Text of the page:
I knew a person, not long ago, who always made a big deal out of getting personal space- "don't call me for a week, I'll contact you when I need to speak to you" type of behaviour. Before knowing this person, and facing certain life experiences, I never really thought much about this whole concept in a serious way.
Personal space is supremely important...I think we all need time in our lives to think about ourselves, and the world...and life in general. There are times when we're super bugged with humanity in general and just want to be. And we need this sometimes within the privacy and comfort of our own homes. I know of friends who stay in joint families, and I can understand just how difficult it is to be surrounded by people like all the time. I myself live in a semi-joint family type set up, so on a certain level, I relate to those issues. Family is supremely important, and I love mine to death- but there are times, when you just want to be by yourself, think about past/present/future, obsess about your day by yourself, deal with your little successes and failures on your own terms...just hang out with your own soul. We all need that.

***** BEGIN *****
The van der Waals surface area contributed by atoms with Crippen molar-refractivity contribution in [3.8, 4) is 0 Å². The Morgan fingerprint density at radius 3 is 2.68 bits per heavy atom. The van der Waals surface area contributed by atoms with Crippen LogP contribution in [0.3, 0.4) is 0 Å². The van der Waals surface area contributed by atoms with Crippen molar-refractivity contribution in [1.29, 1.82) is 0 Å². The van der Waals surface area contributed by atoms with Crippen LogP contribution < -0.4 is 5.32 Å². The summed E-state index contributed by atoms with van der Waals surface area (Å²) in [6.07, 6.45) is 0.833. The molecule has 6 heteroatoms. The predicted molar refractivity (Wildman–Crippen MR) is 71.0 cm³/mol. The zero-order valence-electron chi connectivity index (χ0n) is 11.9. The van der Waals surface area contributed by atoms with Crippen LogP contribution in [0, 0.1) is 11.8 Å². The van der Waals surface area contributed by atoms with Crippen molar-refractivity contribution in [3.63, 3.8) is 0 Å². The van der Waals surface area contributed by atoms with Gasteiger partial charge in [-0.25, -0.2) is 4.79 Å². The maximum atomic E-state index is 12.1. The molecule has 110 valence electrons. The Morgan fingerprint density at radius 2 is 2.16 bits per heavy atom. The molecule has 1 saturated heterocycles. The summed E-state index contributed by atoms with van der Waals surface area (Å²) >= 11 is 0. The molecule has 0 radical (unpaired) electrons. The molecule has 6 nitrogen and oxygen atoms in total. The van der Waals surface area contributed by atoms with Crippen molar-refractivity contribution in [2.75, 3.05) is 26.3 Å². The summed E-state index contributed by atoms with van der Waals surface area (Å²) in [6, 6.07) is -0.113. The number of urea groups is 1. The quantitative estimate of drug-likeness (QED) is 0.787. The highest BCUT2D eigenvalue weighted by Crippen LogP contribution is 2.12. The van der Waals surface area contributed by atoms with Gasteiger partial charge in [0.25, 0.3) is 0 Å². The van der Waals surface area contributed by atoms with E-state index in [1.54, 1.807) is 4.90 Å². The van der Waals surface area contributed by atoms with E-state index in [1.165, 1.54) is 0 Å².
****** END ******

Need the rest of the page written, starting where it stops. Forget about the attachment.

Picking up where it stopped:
I lived in a hostel for 2 years, and trust me when I say this, that nothing teaches you more about this whole notion of personal space than communal living. You literally live 24/7 with people who you are not related to, and who are not in any way obliged to love and tolerate you unconditionally. There is a constant struggle to find space and time for yourself amidst all the noise and commotion, and all those intermingled lives...its insane.
One thing which I learnt in those two years, was that its not just a challenge to get your own personal space in such situations, its also a herculean task to give it to others, especially those who you feel close to. It is very easy to prod and bug and question incessantly about what X did, why do you do this Y...its very easy to nag and invade privacy. What is difficult, is to give the other person time to figure out what he/she wants to share, while showing that you, at the end of the day, care about that person. Its a tightrope, with a risk of being labelled indifferent on one hand, and interfering on the other. There is also the whole deal of knowing when to ignore people's pleas of "Leave me alone!" when you know better- that leaving them alone would just lead to more problems; as opposed to actually leaving them alone when they ask (or sometimes don't ask) for it. In fact, it is at times easier to deal with people who you really don't care much for; you don't need to know what they did, and they don't need to know what you did...and life's good.
As if life wasn't complicated enough!